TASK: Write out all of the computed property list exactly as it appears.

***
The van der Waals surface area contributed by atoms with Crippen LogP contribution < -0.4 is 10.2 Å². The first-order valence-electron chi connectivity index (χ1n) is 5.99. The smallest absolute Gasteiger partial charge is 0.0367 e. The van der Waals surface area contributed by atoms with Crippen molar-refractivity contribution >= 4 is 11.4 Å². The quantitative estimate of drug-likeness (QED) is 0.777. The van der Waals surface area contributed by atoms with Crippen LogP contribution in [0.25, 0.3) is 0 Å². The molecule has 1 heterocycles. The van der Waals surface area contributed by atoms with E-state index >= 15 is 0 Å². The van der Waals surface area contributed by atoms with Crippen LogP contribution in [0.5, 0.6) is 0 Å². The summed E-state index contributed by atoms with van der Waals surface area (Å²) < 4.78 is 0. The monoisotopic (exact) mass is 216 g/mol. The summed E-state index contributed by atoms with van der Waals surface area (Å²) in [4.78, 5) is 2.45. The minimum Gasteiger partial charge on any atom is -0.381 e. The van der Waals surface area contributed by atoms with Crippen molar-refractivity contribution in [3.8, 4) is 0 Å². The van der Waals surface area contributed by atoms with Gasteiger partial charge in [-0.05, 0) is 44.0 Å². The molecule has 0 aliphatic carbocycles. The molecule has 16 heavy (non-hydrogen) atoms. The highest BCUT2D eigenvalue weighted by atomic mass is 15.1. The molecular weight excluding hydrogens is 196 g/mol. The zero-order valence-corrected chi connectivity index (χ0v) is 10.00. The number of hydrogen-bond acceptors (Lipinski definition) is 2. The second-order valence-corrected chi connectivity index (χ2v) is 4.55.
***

The van der Waals surface area contributed by atoms with Crippen LogP contribution < -0.4 is 10.2 Å². The first-order valence-electron chi connectivity index (χ1n) is 5.99. The smallest absolute Gasteiger partial charge is 0.0367 e. The van der Waals surface area contributed by atoms with Crippen molar-refractivity contribution >= 4 is 11.4 Å². The quantitative estimate of drug-likeness (QED) is 0.777. The van der Waals surface area contributed by atoms with Crippen LogP contribution in [0.25, 0.3) is 0 Å². The molecule has 1 heterocycles. The van der Waals surface area contributed by atoms with E-state index >= 15 is 0 Å². The van der Waals surface area contributed by atoms with Crippen LogP contribution in [0.5, 0.6) is 0 Å². The summed E-state index contributed by atoms with van der Waals surface area (Å²) < 4.78 is 0. The monoisotopic (exact) mass is 216 g/mol. The summed E-state index contributed by atoms with van der Waals surface area (Å²) in [4.78, 5) is 2.45. The minimum Gasteiger partial charge on any atom is -0.381 e. The van der Waals surface area contributed by atoms with Crippen molar-refractivity contribution in [3.8, 4) is 0 Å². The van der Waals surface area contributed by atoms with Gasteiger partial charge in [-0.05, 0) is 44.0 Å². The molecule has 0 aliphatic carbocycles. The molecule has 16 heavy (non-hydrogen) atoms. The highest BCUT2D eigenvalue weighted by atomic mass is 15.1. The molecular weight excluding hydrogens is 196 g/mol. The zero-order valence-corrected chi connectivity index (χ0v) is 10.00. The number of hydrogen-bond acceptors (Lipinski definition) is 2. The second-order valence-corrected chi connectivity index (χ2v) is 4.55.